And then, when I went back to that Beverly Hills job, I also would go into their Catholic church—which is a beautiful cathedral in Beverly Hills—I would go there, six in the morning, before work, and I’d go there until they closed at night. So for a number of years it was just, drive to the dental office, work on your perio patients, and make sure you go to that church twice a day and just do interior work. And [there] was many, many years of doing just that. I still lived in Topanga, as I recall, but I would go from Topanga to Beverly Hills, go to that church early in the morning, and they would even let me park there. You see, [normally] they don’t, it’s just their clergy and stuff.
They were so used to seeing me and said, ‘Oh, yeah. It’s Linda. She can park there.’ If I worked 6 days, I’d be there 12 times.
So I just started to do interior work, asking God for help, and everything’s been fine since I had that experience in Mendocino. When you see something like that, it doesn’t matter what hits you. You’re gonna be okay because you understand there is not just the physical life. You understand there is a whole lot more and you need to do some research and figure out what it is.
So then the next two of your records, it feels like you were able to distill maybe some of that?
Well, by the time I did the next two records [it] was quite a few years in between. Fernando, with your strong memory?
Fernando: 44 years between Parallelograms to The Soul of All Natural Things. And only three between The Soul of All Natural Things and I’m a Harmony. But the crazy part is that this album didn’t see any type of success at all until it was reissued in… 2001.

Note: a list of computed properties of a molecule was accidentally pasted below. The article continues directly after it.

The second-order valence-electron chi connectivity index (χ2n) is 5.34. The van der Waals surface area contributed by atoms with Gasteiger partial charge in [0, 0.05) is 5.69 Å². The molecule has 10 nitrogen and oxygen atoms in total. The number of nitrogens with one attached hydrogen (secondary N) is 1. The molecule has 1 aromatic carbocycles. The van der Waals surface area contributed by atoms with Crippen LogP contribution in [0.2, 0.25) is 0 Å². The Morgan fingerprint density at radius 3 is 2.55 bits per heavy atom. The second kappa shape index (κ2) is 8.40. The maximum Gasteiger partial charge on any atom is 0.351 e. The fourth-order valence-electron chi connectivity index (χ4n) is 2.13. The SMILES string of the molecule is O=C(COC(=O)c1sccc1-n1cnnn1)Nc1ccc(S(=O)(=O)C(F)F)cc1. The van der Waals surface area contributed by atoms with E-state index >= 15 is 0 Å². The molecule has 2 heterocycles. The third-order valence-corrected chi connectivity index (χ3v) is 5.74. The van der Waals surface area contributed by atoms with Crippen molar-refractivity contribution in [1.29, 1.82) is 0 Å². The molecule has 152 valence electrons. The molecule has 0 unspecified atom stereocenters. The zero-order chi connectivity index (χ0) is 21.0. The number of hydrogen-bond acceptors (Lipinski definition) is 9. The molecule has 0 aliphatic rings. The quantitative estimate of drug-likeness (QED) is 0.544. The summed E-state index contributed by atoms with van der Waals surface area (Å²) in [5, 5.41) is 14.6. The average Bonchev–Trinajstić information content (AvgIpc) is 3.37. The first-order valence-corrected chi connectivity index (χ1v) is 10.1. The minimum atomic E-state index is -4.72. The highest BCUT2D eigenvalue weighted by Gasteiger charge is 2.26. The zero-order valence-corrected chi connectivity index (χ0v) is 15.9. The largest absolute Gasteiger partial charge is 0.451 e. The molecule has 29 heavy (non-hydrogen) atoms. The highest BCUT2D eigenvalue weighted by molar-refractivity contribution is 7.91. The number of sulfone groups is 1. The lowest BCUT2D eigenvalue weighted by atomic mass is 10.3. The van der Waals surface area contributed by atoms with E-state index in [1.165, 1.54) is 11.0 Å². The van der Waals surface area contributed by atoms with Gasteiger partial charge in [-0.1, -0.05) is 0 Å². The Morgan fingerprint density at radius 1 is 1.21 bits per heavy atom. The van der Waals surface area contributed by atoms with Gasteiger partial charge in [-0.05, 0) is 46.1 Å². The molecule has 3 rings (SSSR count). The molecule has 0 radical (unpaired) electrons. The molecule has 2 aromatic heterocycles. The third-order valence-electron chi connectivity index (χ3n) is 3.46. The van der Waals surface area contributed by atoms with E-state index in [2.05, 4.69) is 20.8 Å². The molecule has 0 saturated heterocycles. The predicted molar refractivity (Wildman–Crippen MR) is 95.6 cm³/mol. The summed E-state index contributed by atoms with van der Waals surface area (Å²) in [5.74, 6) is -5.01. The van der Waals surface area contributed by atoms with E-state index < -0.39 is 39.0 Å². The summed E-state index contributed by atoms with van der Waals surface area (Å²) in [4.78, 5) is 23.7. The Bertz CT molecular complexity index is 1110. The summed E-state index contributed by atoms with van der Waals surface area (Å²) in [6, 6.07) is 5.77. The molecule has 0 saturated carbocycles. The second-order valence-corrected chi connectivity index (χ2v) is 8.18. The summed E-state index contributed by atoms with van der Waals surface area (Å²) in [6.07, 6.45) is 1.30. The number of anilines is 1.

Fernando: Yeah, until Michael Piper [of folk label the Wild Places, who had first reissued "Parallelograms" in 1998 sourced from the LP, located and contacted Perhacs in 2000, leading to expanded reissues of Parallelograms on CD and vinyl in 2003, sourced from tapes in Perhacs' personal collection. It was reissued again by Sunbeam Records in 2008, by both Mexican Summer and Sundazed Records in 2010, and by Anthology Recordings in 2014]. And nobody knew where she was, and in fact, my friend, Chris Price, who co-produced The Soul of All Natural Things record, he introduced me to Linda, and when he bought that CD, we were under the impression that she either was dead or missing.
So who reached out to you? Who found you?
Fernando: The yellow pages. Right? Didn’t he [Piper] find you in the yellow pages?
I don’t know what he did. [Laughs.] Oh, I almost died of pneumonia. I was in the hospital. They said, ‘This girl isn’t going to live.’
I had gotten it from dental patients. And I was even told inwardly that, if it weren’t for God’s help, I— I wouldn’t have made it. That was a very bad experience and would have taken me off the globe if I was just a normal person without faith. I was in a coma, but I spent the whole time—which was a month, I didn’t realise it was a month. But I was praying 24 hours a day, unable to speak. I think they had the stuff in me. You know, something in my mouth to breathe. But everybody who tried to visit was told by the doctors, ‘She’s not going to make it.’ They didn’t tell me that. But I did survive it. What was your question, your first one?